My Top Twelve Plants to Grow for Chickens

This year when you're planning your garden, why not plant some extras for your chickens? Planting from seed is extremely economical and a great way to reduce both your family's and your chickens' feed bill a bit.

Supplementing layer feed with a varied diet of healthy produce is beneficial to your flock. Here are my top twelve choices for garden plants our chickens love:

Berries (strawberries, raspberries, blackberries, blueberries) 

Our chickens love all kinds of berries. Too expensive to buy on a regular basis, berry bushes are super easy to grow. You might even have some wild berry bushes on your property, which is a bonus!


Broccoli is a nutrition powerhouse that your chickens will love and a wonderful spring and late fall cold crop. They will love the crowns, leaves, stems and roots.


Our chickens love cukes sliced in half or into rings. They eat the seeds, flesh and skins. Cucumbers are a great summer treat because of their high water content.


Garlic is a great immune system booster with overall health benefits that can be added fresh minced into water or fed free-choice. If you're like me, you also love to cook with it, so be sure to plant extra! Garlic is really easy to grow and is generally planted in the fall.

Greens (Kale, Cabbage, Spinach, Swiss Chard, Romaine, Collards)

Leafy greens of all kinds are super healthy and a flock favorite. One nice thing about them is that you can continue to harvest all through the growing season.

Herbs (various types of culinary herbs) 

Herbs are also very easy to grow - in fact many are perennials depending on where you live - and they all offer lots of health benefits. Herbs also benefit from regular pruning, so you can plan on harvesting all through the growing season. My chickens seem to especially enjoy nibbling on dill, basil, parsley, oregano and cilantro.

Melons (Watermelon, Cantaloupe, Honeydew) 

Melons are a great source of hydration especially in summer but, like berries, can be too expensive to buy on a regular basis, so growing your own makes a lot of sense. Slice the melon in half and your chickens will eat the seeds, flesh and skin.


Nasturtium are really easy to grow from seed. They're pretty and the seeds and flowers are believed to be a natural wormer for poultry and other livestock.


Peas are another early spring crop that make a fun bite-sized treat for your flock. And if you raise ducks, peas floating in their water tub is an especially fun treat which also provides them the niacin they need to grow strong bones.


Like nasturtium, pumpkin seeds are thought to work as a natural wormer. Your chickens will happily eat the seeds, flesh and rind.

Sweet Potatoes 

Unlike the white potato which can be toxic, sweet potatoes are perfectly safe for your chickens: leaves, vines, skins and flesh. Although normally considered a warm climate crop, there are some varieties of sweet potatoes that can be grown even here in Maine.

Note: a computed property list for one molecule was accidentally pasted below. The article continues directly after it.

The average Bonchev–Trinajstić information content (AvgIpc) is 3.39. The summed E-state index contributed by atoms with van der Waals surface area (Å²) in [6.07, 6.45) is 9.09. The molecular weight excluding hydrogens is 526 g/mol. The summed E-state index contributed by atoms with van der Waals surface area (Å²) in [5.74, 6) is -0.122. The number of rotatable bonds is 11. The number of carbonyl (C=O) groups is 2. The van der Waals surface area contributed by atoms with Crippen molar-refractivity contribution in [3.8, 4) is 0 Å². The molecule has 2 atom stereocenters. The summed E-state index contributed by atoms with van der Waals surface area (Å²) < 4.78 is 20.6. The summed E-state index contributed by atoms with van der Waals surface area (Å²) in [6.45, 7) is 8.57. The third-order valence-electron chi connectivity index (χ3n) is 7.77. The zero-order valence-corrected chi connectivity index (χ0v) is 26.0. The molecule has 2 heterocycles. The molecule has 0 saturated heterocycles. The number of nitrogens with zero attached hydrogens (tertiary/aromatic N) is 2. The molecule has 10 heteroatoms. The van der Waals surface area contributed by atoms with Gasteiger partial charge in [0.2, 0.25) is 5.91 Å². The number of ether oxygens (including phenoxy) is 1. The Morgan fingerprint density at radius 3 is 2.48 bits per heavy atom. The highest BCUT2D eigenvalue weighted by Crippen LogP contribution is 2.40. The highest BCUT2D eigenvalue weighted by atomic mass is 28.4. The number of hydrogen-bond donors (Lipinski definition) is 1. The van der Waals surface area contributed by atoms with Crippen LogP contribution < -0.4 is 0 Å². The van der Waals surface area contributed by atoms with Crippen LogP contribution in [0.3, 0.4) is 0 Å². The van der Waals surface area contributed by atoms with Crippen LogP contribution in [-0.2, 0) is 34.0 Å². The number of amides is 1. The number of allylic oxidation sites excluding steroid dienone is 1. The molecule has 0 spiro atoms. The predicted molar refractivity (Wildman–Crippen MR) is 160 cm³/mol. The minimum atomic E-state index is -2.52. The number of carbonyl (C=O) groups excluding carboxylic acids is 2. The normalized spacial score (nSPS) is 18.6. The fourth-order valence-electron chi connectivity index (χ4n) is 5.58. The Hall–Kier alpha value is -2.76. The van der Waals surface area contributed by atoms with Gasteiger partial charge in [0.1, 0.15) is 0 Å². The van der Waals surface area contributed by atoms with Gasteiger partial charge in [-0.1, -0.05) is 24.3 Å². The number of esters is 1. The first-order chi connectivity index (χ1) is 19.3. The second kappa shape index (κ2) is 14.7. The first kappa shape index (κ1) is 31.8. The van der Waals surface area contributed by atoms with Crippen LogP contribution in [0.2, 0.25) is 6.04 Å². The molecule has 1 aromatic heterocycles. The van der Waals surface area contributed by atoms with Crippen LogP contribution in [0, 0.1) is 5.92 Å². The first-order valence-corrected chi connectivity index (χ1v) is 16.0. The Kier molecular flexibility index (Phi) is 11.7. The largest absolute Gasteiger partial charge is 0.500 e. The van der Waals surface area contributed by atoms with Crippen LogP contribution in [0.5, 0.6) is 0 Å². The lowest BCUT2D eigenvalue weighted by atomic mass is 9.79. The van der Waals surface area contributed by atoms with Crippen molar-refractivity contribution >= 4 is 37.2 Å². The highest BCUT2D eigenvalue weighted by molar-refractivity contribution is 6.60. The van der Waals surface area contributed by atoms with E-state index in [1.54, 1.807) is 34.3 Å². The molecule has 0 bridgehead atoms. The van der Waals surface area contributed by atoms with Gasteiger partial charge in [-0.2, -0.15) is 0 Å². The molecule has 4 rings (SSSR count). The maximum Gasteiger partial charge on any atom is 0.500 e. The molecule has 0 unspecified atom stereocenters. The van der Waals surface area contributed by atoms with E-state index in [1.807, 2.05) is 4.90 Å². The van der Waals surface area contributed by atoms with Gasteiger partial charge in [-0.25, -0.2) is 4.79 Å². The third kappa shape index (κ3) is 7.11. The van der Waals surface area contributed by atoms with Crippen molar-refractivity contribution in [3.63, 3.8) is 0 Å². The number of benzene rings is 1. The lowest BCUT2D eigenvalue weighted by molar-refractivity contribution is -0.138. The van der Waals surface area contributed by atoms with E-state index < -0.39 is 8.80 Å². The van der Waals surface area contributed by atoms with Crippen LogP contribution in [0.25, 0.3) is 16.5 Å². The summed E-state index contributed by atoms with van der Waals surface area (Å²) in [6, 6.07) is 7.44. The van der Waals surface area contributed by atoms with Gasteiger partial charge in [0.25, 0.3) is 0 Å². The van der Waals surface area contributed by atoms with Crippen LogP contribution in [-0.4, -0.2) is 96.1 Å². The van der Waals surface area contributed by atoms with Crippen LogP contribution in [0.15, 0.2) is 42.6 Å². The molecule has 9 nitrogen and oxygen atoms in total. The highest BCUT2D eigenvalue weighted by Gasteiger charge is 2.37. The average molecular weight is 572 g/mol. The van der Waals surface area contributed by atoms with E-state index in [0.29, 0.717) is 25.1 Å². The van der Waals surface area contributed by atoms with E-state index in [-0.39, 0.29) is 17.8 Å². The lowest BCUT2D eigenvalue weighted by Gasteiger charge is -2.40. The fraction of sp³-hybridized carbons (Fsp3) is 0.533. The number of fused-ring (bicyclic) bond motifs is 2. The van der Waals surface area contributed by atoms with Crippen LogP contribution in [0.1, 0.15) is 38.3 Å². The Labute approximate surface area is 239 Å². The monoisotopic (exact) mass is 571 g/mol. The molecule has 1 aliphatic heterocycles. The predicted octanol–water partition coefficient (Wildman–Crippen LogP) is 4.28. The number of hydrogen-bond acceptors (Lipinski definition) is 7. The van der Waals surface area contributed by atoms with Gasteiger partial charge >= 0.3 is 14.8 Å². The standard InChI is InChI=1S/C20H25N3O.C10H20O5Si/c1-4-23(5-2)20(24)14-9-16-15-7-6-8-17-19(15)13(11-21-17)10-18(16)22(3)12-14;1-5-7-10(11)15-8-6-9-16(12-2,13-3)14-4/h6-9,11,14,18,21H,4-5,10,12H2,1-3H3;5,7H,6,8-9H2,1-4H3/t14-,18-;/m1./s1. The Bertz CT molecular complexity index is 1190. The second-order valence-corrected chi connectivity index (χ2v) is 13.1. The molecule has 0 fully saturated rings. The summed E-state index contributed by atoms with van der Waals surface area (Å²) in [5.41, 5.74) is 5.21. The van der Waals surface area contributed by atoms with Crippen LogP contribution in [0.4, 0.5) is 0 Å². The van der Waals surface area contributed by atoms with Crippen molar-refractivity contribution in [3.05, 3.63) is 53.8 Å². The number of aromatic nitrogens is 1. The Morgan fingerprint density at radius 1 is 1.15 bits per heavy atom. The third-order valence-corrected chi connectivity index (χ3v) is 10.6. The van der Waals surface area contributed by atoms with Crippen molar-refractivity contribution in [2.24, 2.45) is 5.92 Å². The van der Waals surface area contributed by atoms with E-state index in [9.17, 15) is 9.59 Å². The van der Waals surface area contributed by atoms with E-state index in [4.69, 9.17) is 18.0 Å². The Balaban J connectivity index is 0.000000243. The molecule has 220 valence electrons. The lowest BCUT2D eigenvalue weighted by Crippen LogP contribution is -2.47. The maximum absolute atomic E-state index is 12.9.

Sunflowers are so cheerful and pretty and the seeds are a great protein source and favorite treat of chickens and wild birds. Sunflowers come in lots of different varieties and are easy to grow from seed.

So there you have it, a dozen of my favorite suggestions of fruits, veggies, herbs and flowers to plant for your chickens. They will thank you!

And don't forget to pick up a copy of my book Gardening with Chickens (Voyageur, 2016) for all kinds of ideas of other things to plant for your flock.

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  1. Do you give all of the above to the ducks also? And what about goats? Just wondering. Thanks!

    1. Yes ducks too - no idea about goats but I understand they will eat pretty much everything...

    2. Thanks! What kind of ducks do you have? I am considering getting ducks also.

    3. Oh you so should! We love our ducks. We have Pekins, Saxonies, a Silver Appleyard and Magpies. Love them all.

  2. Great list! My turkeys love kale...the chickens aren't so crazy about it. But they adore tomatoes!

  3. We've had chickens less than a year and I just wanted to tell you I am learning so much from your blog. I love all the herbal stuff too. I ordered your book this morning!

  4. I give my chickens garlic and have not noticed any garlic or off-taste in the eggs. They are just as delicious as always. In fact, ever since we started our own chicken flock a few years ago, I no longer am able to eat store bought eggs without getting a nauseous stomach. I've gotten that comment from other people I know who switched over to homegrown, free range hen eggs. You have a great blog, Lisa. It learns me a lot! : )

    1. Thanks Jean! And I agree garlic does NOT taint the taste of the eggs. Not in the least bit.

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  6. Hi Lisa, I love your blog and wander around it all the time! Our girls are 8 wks. old; wondering at what age I can feed them the 12 top plants for chickens that you mention? Thanks for all of the fabulous info you supply your readers!

  7. those seed packets look familiar ... hmmm ;)

  8. Shaelynne FringerMay 31, 2015 at 5:58 PM

    DUCKS ARE NOOOO for any and all immune boosters. Ducks have a very strong immune system with no help. If you do give them boosters, it will make them sick. They can even die if given a lot. Garlic and broccoli are no no's for ducks. Goat yes, they can have everything listed here. Hope this help's. Even thought you did it a year ago. :D